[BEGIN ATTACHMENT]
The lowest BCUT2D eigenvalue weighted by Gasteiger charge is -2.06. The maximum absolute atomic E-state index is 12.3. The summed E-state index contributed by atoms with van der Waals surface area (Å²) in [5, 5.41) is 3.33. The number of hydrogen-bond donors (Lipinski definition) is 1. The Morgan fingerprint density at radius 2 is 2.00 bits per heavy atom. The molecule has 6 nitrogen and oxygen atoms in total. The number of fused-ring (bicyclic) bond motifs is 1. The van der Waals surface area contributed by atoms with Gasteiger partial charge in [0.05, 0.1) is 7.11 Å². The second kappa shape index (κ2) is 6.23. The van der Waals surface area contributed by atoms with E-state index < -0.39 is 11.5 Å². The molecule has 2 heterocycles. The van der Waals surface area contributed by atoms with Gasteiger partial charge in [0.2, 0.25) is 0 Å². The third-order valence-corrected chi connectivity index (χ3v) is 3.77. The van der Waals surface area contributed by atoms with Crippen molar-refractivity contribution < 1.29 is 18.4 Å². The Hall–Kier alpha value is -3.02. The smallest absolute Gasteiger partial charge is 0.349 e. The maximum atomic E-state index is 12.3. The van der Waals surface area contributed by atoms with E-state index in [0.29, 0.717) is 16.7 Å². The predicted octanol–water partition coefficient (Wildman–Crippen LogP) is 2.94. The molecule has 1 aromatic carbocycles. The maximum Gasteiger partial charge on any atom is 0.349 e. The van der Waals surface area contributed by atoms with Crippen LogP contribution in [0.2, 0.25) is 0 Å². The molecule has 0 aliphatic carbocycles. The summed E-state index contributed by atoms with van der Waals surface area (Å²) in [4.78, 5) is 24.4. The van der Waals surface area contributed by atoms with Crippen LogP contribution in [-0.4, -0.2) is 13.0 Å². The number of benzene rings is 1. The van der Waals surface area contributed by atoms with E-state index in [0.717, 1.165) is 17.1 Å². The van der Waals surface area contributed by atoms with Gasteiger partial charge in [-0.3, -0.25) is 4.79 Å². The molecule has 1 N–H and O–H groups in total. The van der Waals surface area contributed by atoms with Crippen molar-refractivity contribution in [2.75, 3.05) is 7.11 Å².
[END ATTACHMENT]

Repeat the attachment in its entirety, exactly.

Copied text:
The lowest BCUT2D eigenvalue weighted by Gasteiger charge is -2.06. The maximum absolute atomic E-state index is 12.3. The summed E-state index contributed by atoms with van der Waals surface area (Å²) in [5, 5.41) is 3.33. The number of hydrogen-bond donors (Lipinski definition) is 1. The Morgan fingerprint density at radius 2 is 2.00 bits per heavy atom. The molecule has 6 nitrogen and oxygen atoms in total. The number of fused-ring (bicyclic) bond motifs is 1. The van der Waals surface area contributed by atoms with Gasteiger partial charge in [0.05, 0.1) is 7.11 Å². The second kappa shape index (κ2) is 6.23. The van der Waals surface area contributed by atoms with E-state index < -0.39 is 11.5 Å². The molecule has 2 heterocycles. The van der Waals surface area contributed by atoms with Gasteiger partial charge in [0.2, 0.25) is 0 Å². The third-order valence-corrected chi connectivity index (χ3v) is 3.77. The van der Waals surface area contributed by atoms with Crippen molar-refractivity contribution < 1.29 is 18.4 Å². The Hall–Kier alpha value is -3.02. The smallest absolute Gasteiger partial charge is 0.349 e. The maximum atomic E-state index is 12.3. The van der Waals surface area contributed by atoms with E-state index in [0.29, 0.717) is 16.7 Å². The predicted octanol–water partition coefficient (Wildman–Crippen LogP) is 2.94. The molecule has 1 aromatic carbocycles. The maximum Gasteiger partial charge on any atom is 0.349 e. The van der Waals surface area contributed by atoms with Crippen LogP contribution in [0.2, 0.25) is 0 Å². The molecule has 0 aliphatic carbocycles. The summed E-state index contributed by atoms with van der Waals surface area (Å²) in [4.78, 5) is 24.4. The van der Waals surface area contributed by atoms with Crippen LogP contribution in [-0.4, -0.2) is 13.0 Å². The number of benzene rings is 1. The van der Waals surface area contributed by atoms with E-state index in [0.717, 1.165) is 17.1 Å². The van der Waals surface area contributed by atoms with Gasteiger partial charge in [-0.3, -0.25) is 4.79 Å². The molecule has 1 N–H and O–H groups in total. The van der Waals surface area contributed by atoms with Crippen molar-refractivity contribution in [2.75, 3.05) is 7.11 Å².